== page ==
The Watson Recipe For Success
FAYETTEVILLE, Ark. – If one were to build a successful collegiate volleyball program based on the Jason Watson Recipe, the main ingredients would be: Trust, hard work and community engagement.
Those three elements, when combined with Watson’s proven track record of success at BYU and Arizona State, will hopefully result in positive change for a volleyball program that, according to Watson, is on the cusp of breaking through to the next level.
“Simply stated, our first goal is we’re going to be good to, and good for, the athletes that we coach,” Watson said. “There is more than one way to coach, and not just one way to teach the sport. What works for me is taking the time to understand the athletes that I coach.”
Building trust, according to Watson, is critical toward player development and an “enormous amount” of trust is required in order to obtain player buy-in of a coach’s vision for the team.
“Building relationships with my players is more significant than the way we practice,” Watson said. “What we do every day is ask a group of people to be incredibly uncomfortable because we’re asking them to train, to practice and to make changes. Those are all really uncomfortable things for them, and then we’re going to ask them to perform on a big and bright stage. If the athletes I’m coaching don’t trust me, then there is no possible way they will get better and be more comfortable on these stages.”
Once trust is established, what’s next? How will Watson be able to set Razorback volleyball down the path that leads to the NCAA Tournament? A quote from NBA coaching legend Phil Jackson, one that resonates deeply with Watson, provides some helpful insight:
“A lot of the time, as coaches and athletes, we get wrapped up in the outcome,” Watson said. “We want this outcome, and for me as a coach, what I need to be able to provide is a situation to get the positive outcome. It comes down to relationships, to systems, and to the little things we do day in and day out. And if we can create the best possible conditions for success that we can, the outcomes are going to take care of themselves. We have to create better conditions for [our student-athletes] to be successful.”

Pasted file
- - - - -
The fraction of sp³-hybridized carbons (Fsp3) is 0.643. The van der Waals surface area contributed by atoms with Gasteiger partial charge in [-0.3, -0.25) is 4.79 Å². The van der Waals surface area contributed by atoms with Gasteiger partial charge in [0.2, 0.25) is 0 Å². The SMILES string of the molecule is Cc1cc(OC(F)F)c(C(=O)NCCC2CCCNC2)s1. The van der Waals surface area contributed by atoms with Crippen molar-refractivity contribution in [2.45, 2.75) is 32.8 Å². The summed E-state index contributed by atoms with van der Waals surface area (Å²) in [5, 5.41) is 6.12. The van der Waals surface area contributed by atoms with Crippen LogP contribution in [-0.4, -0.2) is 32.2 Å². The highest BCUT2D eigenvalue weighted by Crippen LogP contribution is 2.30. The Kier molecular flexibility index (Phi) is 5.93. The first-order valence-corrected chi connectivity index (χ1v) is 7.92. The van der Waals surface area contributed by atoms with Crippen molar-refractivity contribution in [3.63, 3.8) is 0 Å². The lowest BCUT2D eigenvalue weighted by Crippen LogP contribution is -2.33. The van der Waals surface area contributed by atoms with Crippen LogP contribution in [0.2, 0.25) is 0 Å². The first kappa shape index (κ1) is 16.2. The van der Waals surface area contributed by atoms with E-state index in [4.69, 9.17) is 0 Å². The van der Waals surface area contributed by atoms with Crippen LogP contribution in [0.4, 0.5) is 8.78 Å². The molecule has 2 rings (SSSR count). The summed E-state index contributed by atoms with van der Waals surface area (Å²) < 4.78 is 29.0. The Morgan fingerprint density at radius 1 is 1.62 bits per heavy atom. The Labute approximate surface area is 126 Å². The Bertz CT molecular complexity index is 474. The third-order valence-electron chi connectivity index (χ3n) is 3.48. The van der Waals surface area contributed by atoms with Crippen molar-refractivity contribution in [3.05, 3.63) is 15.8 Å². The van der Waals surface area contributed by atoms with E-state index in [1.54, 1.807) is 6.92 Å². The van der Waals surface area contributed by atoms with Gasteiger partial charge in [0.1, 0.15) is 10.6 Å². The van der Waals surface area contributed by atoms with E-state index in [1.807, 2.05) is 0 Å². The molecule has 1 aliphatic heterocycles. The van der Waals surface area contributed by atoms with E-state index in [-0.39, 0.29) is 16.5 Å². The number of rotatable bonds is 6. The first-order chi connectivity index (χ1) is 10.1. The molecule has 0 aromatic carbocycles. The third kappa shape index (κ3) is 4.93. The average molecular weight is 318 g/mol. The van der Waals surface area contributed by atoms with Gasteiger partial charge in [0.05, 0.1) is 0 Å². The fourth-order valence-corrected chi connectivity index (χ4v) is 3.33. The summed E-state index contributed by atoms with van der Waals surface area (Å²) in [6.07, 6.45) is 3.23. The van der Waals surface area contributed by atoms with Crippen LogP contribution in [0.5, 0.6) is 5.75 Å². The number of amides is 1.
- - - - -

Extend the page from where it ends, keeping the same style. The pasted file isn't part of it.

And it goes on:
Watson said if he can get that right with his team, he thinks an immediate positive impact can be made. With his successful stints as head coach at BYU and Arizona State, it’s a safe assumption that the Watson Recipe will have a similar effect at Arkansas.
In eight years in Tempe, Ariz., Watson transformed ASU Volleyball from a perennial sub-.500 program into a postseason regular. Since 2012, the Sun Devils have averaged more than 19 wins a season and have appeared in the NCAA Tournament in four consecutive seasons.
In addition to setting new wins records, increasing Tournament appearances, and hitting ever-higher home attendance figures at ASU, Watson has also successfully involved the community in building his programs. And this strategy is another one he plans to bring to Fayetteville.
“It’s important to me that we engage with the local community, not just the volleyball community, as often and regularly as we can,” Watson said. “I think that builds some affinity with what you’re trying to do and it certainly builds your fan base. So we’re going to find and look for every opportunity we can to embrace the community, bring them into the fold, and to sell them on Arkansas volleyball, our staff, and our athletes. These relationships are crucial in developing a program.”
Razorback fans are poised to welcome Watson and his family back to the Natural State. Before assuming the head coaching position at BYU in 2005, Watson spent time at Jonesboro, Ark. as an assistant coach for Arkansas State.
With the full resources of Razorback Athletics at his disposal, the reputation of the Southeastern Conference as one of the best destinations for student-athletes, and the idyllic setting of the university in Fayetteville, Watson said he’s “humbled” to have been chosen for this position.
“I’m excited to be the new volleyball coach at Arkansas,” Watson said. “I’m ready to get to work and create a program that everyone can be proud of, and we’ve done that along the way here with some other stops. I see this as a program with tremendous potential for growth. I think if we get it right, it certainly can position itself to become a nationally prominent volleyball program.”
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